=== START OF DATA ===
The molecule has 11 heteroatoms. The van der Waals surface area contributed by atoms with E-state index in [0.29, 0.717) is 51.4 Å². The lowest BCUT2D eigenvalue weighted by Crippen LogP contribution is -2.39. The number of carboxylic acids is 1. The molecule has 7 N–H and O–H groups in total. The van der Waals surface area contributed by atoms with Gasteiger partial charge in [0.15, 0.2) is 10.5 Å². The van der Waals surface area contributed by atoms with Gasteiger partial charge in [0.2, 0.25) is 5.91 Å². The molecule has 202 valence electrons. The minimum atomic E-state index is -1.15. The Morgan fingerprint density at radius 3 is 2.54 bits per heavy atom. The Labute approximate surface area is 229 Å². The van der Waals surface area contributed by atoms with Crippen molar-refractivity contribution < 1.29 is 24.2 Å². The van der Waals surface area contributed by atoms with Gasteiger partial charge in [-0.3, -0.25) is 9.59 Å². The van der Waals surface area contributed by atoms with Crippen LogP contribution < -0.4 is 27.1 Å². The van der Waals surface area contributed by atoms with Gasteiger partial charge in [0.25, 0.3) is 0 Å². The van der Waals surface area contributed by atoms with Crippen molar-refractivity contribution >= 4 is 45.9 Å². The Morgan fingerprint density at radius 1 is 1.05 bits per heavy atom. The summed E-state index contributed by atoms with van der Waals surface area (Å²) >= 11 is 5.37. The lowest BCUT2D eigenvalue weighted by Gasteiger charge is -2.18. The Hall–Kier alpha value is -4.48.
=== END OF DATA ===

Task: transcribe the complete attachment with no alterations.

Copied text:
The molecule has 11 heteroatoms. The van der Waals surface area contributed by atoms with E-state index in [0.29, 0.717) is 51.4 Å². The lowest BCUT2D eigenvalue weighted by Crippen LogP contribution is -2.39. The number of carboxylic acids is 1. The molecule has 7 N–H and O–H groups in total. The van der Waals surface area contributed by atoms with Gasteiger partial charge in [0.15, 0.2) is 10.5 Å². The van der Waals surface area contributed by atoms with Gasteiger partial charge in [0.2, 0.25) is 5.91 Å². The molecule has 202 valence electrons. The minimum atomic E-state index is -1.15. The Morgan fingerprint density at radius 3 is 2.54 bits per heavy atom. The Labute approximate surface area is 229 Å². The van der Waals surface area contributed by atoms with Crippen molar-refractivity contribution < 1.29 is 24.2 Å². The van der Waals surface area contributed by atoms with Gasteiger partial charge in [-0.3, -0.25) is 9.59 Å². The van der Waals surface area contributed by atoms with Crippen LogP contribution < -0.4 is 27.1 Å². The van der Waals surface area contributed by atoms with Gasteiger partial charge in [0.25, 0.3) is 0 Å². The van der Waals surface area contributed by atoms with Crippen molar-refractivity contribution >= 4 is 45.9 Å². The Morgan fingerprint density at radius 1 is 1.05 bits per heavy atom. The summed E-state index contributed by atoms with van der Waals surface area (Å²) >= 11 is 5.37. The lowest BCUT2D eigenvalue weighted by Gasteiger charge is -2.18. The Hall–Kier alpha value is -4.48.